Growing up in Brooklyn’s Fort Greene neighborhood, Puerto Rican-Panamanian DJ Bembona was raised on a heavy dose of Bori soundscapes. She was well-versed on la isla del encanto’s salsa orchestras and its reggaetoneros who, at the time, were dominating local radio stations. But she knew less of artists coming out of Panama, the oft-forgotten originators of reggae en español (or plena), a genre that largely influenced the more popular vibras of el caribe. As one of New York’s most exciting DJs, Bembona is on a mission to reclaim Panama’s disregarded contributions to the game and uplift current talent in the Central American country.
“Panama hasn’t gotten that much attention. There are a lot of Black artists killing it, but they don’t fit the mold of what the mainstream market, or the American market, is looking for. They’re not getting the shine they deserve, and it saddens me,” the 27-year-old told Remezcla.
On November 16, Bembona will celebrate Panama’s independence from Spain – a nearly three-week emancipation struggle that ended on November 28, 1821 – by dedicating her monthly summer party Vibras NYC to the rhythms del Istmo, a time for her to spin little-known Panamanian artists, exclusively. There will be meneo to classic bangers by legends like Kafu Banton, Japanese, Mr Fox, Aldo Ranks, El Roockie and Toby King as well as preview new talents they likely haven’t heard yet.
“I want to showcase everything Panamanian artists contributed to music culture and nightlife, to celebrate that. My purest intention is to make sure Panamanians know we are out here doing things, and to connect, build and let our presence be known,” said Bembona.
To pre-game, we asked Bembona to share a list of current and rising Panamanian urbano artists with us. She dropped 9 rappers and singers who are standing out in dancehall, reggaeton, Latin trap, hip-hop and more.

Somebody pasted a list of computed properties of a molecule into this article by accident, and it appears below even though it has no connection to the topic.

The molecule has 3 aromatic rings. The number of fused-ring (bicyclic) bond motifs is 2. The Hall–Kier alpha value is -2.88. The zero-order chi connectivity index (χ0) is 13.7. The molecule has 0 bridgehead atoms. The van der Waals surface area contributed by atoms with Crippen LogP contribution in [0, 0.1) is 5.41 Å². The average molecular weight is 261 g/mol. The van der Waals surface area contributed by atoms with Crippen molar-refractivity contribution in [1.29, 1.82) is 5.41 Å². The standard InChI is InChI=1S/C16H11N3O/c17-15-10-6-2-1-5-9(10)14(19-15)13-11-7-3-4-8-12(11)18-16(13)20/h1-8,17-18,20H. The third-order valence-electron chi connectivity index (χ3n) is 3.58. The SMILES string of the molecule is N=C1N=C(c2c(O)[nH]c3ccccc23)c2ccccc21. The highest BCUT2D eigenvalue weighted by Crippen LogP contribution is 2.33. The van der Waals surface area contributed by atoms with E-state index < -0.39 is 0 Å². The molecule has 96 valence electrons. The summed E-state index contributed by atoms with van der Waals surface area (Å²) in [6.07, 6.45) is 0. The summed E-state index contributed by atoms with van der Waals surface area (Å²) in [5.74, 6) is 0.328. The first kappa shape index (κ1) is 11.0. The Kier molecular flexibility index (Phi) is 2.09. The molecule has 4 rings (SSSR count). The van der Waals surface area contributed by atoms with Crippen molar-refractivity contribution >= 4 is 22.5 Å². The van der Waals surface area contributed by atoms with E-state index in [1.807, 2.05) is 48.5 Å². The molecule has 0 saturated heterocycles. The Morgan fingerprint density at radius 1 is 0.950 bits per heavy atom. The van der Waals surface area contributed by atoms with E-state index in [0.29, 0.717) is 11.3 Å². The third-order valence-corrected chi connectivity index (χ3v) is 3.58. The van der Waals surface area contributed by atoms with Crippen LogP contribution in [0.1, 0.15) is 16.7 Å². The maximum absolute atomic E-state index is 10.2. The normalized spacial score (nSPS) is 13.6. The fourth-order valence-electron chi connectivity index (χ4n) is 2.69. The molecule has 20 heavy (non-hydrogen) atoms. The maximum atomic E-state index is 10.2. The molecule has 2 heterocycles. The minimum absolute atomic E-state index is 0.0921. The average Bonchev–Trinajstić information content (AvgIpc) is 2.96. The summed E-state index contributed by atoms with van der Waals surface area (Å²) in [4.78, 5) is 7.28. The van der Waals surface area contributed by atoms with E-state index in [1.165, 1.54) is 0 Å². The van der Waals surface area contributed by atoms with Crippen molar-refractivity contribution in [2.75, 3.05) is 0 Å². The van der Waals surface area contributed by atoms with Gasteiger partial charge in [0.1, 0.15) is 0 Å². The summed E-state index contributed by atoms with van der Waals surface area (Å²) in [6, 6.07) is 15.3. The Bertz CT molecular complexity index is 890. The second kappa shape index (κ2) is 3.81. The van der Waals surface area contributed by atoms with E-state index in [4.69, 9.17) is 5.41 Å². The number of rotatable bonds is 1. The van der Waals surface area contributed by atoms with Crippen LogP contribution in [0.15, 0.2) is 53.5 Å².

Vibras NYC hits New York’s Baby’s All Right on November 16. For more information and to buy tickets, click here.
Reggaeton lento has taken over Latin America, and in Panama, Boza is one of the genre’s most illustrious young talents. Signed to Panama Music, the central record label for urbano artists in the country, he’s known for baring his soul – and his acute sex drive – over slowed-down reggaeton-electronico beats. “This is the young papi chulo coming up and making waves in the scene. His music is a fusion and is a lot like what we are already hearing but in a Panamanian world. He’s one of the younger cats, but he’s selling out shows and really killing it,” said Bembona.
While Bembona considers Mr. Saik an OG in the game, he’s still making music that bangs. Known as one of the more controversial artists (last year, he took down a song that speaks contemptuously of Venezuelan women), the Dominican-born, Panamanian-raised rapero is one of the country’s biggest names in Spanish-language dancehall. “His music is really making waves even across the waters. He’s known for collaborating with different artists. What I really like about him is his music is a tribute to Jamaican culture. Like with reggae, you often hear him rapping over the same classic beats, but making new songs of out them and giving them different points of view.”
Throughout Kenny Man‘s career, he has been described as a conscious rapper, preferring to rhyme about political corruption over tough beats instead of making danceable records. That changed this year, when the panameño dropped “Ni Gucci Ni Prada,” a mid-tempo hit about a girl unimpressed by the finer things in life. The song went global, catching the attention of Universal Music Latin, who signed the young rapper. According to Kenny, the industry wants reggae and reggaeton, and he’s prepared to give them that – until he gains the attention of masses and can return to the socially critical hip-hop he prefers. “He’s a brown rapper giving a nod to Afro beats. He’s definitely ahead of the game,” Bembona said.